Microsoft Windows Bug Makes it Possible to Mine Bitcoin on Old Computers

Nov 06, 2019 at 12:07 // News
Coin Idol
Microsoft Windows Bug

A bug on old windows computers exposes vulnerabilities that hackers could use to remotely mine cryptocurrency. More than 700k computers around the world are at risk of being used to mine bitcoin without the owners’ knowledge. A recent reports pins people using Windows 7 and below as being at risk.

Old Windows Users at Risk of being Exploited

According to a recent report there is an active vulnerability on older windows operating systems. The threat became more visible due to the improved capabilities hackers developed over the years. Currently there are complex methods of installing cryptocurrency mining software on user computers remotely. 

The Vulnerability which has been tagged BlueKeep vulnerability was discovered in May of  this year. The vulnerability allows hackers to use the Microsoft’s Remote Desktop Protocol to bring in malicious codes into the user computer. Once a cryptocurrency mining code is attached into the computer system, the machine can mine a coins for a remote user.

At the moment, Microsoft has released a security update that fixes the problem. However for older windows users who fail the download the update, the threat remains active. Currently hackers can leverage more than 700,000 window PCs to main cryptocurrency. It is not yet known how many computers are already being used maliciously.

Could this be the Only Windows Bug?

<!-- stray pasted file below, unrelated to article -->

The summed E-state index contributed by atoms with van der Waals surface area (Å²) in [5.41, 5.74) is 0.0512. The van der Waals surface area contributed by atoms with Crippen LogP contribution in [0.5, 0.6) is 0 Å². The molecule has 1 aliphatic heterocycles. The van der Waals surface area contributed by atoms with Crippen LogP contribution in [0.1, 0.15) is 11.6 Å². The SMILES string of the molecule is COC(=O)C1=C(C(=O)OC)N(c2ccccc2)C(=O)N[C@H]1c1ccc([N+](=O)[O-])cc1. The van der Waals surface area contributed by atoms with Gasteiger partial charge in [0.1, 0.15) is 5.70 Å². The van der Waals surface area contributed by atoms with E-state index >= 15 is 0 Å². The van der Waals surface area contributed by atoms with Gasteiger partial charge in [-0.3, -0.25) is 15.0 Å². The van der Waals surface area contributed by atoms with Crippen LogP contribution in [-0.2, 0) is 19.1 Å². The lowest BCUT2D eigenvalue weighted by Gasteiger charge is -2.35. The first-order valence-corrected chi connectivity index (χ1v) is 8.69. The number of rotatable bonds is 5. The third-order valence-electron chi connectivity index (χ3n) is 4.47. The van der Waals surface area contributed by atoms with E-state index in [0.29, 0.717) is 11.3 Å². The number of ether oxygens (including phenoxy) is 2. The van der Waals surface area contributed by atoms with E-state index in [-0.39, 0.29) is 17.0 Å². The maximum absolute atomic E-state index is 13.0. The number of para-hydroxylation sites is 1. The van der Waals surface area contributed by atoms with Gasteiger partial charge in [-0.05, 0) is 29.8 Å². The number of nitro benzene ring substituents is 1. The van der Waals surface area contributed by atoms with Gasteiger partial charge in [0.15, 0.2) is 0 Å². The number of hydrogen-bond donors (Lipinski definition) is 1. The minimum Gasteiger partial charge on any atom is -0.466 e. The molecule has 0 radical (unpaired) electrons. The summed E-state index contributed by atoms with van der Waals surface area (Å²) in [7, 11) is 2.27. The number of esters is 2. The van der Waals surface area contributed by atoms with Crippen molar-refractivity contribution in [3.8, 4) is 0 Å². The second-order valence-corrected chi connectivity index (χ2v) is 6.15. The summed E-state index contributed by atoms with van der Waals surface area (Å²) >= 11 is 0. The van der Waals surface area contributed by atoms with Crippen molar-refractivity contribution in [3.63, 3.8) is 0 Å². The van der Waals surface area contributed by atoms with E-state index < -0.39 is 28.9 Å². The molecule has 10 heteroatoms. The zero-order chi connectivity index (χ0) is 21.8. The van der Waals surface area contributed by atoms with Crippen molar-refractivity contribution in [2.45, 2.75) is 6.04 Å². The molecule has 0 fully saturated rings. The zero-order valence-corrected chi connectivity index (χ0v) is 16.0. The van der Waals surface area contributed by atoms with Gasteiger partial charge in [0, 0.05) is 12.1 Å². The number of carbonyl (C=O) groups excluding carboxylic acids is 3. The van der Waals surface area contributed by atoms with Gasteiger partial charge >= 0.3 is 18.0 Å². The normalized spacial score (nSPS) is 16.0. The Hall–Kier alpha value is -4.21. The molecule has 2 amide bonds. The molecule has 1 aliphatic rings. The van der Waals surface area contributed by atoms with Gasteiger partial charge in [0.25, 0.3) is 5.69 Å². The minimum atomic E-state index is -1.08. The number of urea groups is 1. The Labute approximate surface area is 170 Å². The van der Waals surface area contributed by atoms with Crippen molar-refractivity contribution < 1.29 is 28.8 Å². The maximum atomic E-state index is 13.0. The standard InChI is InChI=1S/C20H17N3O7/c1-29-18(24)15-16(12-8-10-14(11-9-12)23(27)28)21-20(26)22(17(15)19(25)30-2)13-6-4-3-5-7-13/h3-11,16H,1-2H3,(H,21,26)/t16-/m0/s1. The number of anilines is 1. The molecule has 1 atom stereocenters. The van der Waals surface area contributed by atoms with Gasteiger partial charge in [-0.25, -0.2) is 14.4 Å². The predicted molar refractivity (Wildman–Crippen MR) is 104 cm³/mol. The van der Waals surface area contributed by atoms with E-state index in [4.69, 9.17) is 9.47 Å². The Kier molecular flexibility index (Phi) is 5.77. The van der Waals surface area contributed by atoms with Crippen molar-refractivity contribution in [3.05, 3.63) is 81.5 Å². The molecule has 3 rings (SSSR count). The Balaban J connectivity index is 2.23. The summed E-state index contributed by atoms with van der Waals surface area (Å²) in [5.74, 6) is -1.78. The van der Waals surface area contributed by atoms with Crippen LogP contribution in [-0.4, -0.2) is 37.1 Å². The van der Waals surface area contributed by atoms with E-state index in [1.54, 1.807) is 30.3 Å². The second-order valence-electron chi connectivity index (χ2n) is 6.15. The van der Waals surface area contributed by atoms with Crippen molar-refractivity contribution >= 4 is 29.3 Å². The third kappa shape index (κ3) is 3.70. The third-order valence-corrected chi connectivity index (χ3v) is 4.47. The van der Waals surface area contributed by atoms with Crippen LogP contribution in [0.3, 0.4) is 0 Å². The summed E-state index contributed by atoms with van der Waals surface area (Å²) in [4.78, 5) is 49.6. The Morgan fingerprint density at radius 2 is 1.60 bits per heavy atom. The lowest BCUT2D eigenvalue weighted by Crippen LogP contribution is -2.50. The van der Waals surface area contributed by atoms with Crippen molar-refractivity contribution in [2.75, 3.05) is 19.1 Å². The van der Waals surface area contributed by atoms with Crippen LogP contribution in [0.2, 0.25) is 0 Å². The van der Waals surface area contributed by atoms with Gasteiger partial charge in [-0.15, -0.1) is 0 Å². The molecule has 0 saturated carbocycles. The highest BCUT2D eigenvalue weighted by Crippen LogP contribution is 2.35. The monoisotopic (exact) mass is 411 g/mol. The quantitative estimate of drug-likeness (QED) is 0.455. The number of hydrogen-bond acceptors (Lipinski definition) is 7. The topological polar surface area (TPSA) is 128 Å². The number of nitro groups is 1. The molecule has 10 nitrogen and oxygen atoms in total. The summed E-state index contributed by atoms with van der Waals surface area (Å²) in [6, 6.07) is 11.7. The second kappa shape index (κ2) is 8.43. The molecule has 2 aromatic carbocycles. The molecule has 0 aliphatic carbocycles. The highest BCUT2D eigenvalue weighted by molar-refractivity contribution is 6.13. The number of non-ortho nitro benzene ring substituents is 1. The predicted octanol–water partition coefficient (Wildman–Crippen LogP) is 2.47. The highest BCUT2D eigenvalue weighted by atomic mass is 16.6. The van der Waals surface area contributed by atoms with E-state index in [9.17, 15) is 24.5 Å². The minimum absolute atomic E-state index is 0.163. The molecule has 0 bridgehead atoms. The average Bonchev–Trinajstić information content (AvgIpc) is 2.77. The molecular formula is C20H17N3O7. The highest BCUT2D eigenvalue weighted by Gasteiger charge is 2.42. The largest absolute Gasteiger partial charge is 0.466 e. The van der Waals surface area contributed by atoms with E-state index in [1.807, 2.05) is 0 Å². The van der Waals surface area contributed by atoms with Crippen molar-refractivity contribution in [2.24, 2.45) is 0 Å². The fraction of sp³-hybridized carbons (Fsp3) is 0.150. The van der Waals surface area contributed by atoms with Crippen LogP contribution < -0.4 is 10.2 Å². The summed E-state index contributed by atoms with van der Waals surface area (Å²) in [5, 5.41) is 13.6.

Obviously there could be hundreds of other windows bugs that expose users to risks. In the past computer experts discovered many of such bugs and fixed them. According to reports, hackers use software to specifically find the computers bearing these vulnerabilities. Once the victim computer is identified, the hacker can remotely install any code he intends.

On the other hand malwares that are not detected by the computer antivirus could do the computer a lot of harm. Hackers can still credit card information from users using keyloggers and screen mirroring codes. In some cases hackers take over user computer and demand for a cryptocurrency ranson in order for the user to gain back access.

According to computer experts, most users ignore vital system updates keeping them at high risk of attack. Although in the meantime mining cryptocurrency seems like to most lucrative motivation for hackers, other vital infrastructures are also at risk. Nuclear facilities, health care, transport and communication infrastructures remain at high risk of such attacks.

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